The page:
The question then remains for consideration is whether on the materials on record can it be said that the appellant gave the blow on the deceased with the intention of causing murder of the deceased so as to be convicted under Section 302 IPC. The eye witness account of the three eye witnesses is to the fact that when PW1 cried aloud, his sister rushed there and at that point of time his father, the deceased came out, opening the door and asked as to why his son is being beaten up and then the appellant stabbed the deceased on his abdomen with the knife. The post-mortem report of the deceased indicates existence of a sutured incised wound inverted "L" shaped on the left side of the abdomen, the vertical limb was parallel to the midline, 4 cms. in length and the horizontal limb from its upper and measured 3 cms. and was placed 1.3 cms. to the left of midline and the junction of the two limbs were at the level 25 of umbilicus.

The wound entered the abdominal cavity. The doctor PW14, who was working as tutor in surgery, Medical College, Trivandrum and was in the casualty on 17.4.85, in his evidence stated that the deceased had an incised wound 4 cms. long below the umbilicus, left to the midline of the body with a part of the intestine protruding out and that is the only injury. The doctor who conducted the autopsy, PW9 in his evidence also stated that though there are three injuries on the deceased as per the post-mortem report, but injury Nos. 1 and 3 are surgical injuries and injury No. 2 is the inflicted injury. Thus it is established beyond reasonable doubt that the appellant had given one blow but the blow no-doubt was quite severe, as a result of which the intestines had protruded out . It is however crystal clear that the appellant had no animosity against the deceased and he was involved because of the altercations with PW1. The scenario in which the appellant has been stated by the eye witnesses to have given one blow on the deceased, it is difficult for us to hold that he gave the blow in question either with the intention of causing murder of the deceased or he can have said to have the requisite knowledge that the death would otherwise be the inevitable result. In such a situation, even on accepting the prosecution case we hold that the accused did not commit the offence under Section 302 but under part II of Section 304 IPC. We accordingly, set aside the conviction of the appellant under Section 302 IPC and instead, convict him under Section 304 Part II. The incident is of the year 1985 and more than 13 years have elapsed. The accused is on bail pursuant to the orders of this court dated 6th February, 1992. Mr. Lalit, appearing for the accused-appellant stated that he has already undergone sentence of about four years. In such circumstances, for his conviction under Section 304 Part II IPC , we sentence him to the period already undergone. His conviction under Section 324 IPC remains unaltered but no separate sentence is being awarded. This Criminal Appeal is disposed of accordingly. The bail bond furnished by the appellant stands discharged.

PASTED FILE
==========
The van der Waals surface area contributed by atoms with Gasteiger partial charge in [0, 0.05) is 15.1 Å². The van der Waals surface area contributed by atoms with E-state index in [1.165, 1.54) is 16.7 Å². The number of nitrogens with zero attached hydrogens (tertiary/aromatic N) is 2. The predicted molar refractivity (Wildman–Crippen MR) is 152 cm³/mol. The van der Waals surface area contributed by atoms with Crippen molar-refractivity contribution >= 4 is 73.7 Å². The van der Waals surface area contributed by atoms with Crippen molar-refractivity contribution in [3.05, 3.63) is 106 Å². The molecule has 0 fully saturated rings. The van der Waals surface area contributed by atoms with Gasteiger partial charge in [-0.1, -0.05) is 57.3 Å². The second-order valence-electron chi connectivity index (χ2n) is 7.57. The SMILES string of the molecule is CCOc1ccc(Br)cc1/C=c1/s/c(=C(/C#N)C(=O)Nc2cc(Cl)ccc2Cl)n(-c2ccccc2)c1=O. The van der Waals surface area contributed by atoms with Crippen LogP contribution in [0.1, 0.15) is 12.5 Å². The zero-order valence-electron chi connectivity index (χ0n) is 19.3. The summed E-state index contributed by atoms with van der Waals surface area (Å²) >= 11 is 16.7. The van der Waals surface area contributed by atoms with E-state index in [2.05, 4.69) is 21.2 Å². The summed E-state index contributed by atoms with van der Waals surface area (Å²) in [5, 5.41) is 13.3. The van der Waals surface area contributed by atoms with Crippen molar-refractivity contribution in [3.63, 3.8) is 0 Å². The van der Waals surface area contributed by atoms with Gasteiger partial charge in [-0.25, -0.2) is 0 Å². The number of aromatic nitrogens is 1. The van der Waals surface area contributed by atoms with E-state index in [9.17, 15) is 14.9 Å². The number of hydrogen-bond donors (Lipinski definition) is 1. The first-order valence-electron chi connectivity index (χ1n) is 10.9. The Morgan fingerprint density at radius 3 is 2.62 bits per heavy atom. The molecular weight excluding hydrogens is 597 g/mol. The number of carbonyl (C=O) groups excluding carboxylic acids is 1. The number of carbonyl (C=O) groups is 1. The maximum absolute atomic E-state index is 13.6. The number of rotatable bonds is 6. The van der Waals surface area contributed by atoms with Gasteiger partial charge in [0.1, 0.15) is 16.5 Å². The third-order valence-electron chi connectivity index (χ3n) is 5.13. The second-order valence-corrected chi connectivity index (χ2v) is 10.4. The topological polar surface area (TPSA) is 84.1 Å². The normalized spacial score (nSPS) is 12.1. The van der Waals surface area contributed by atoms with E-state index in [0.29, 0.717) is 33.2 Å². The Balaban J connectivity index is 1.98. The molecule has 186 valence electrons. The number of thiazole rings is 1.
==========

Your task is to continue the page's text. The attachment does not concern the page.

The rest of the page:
Back


 



Client Area | Advocate Area | Blogs | About Us | User Agreement | Privacy Policy | Advertise | Media Coverage | Contact Us | Site Map
powered by nubia  |  driven by neosys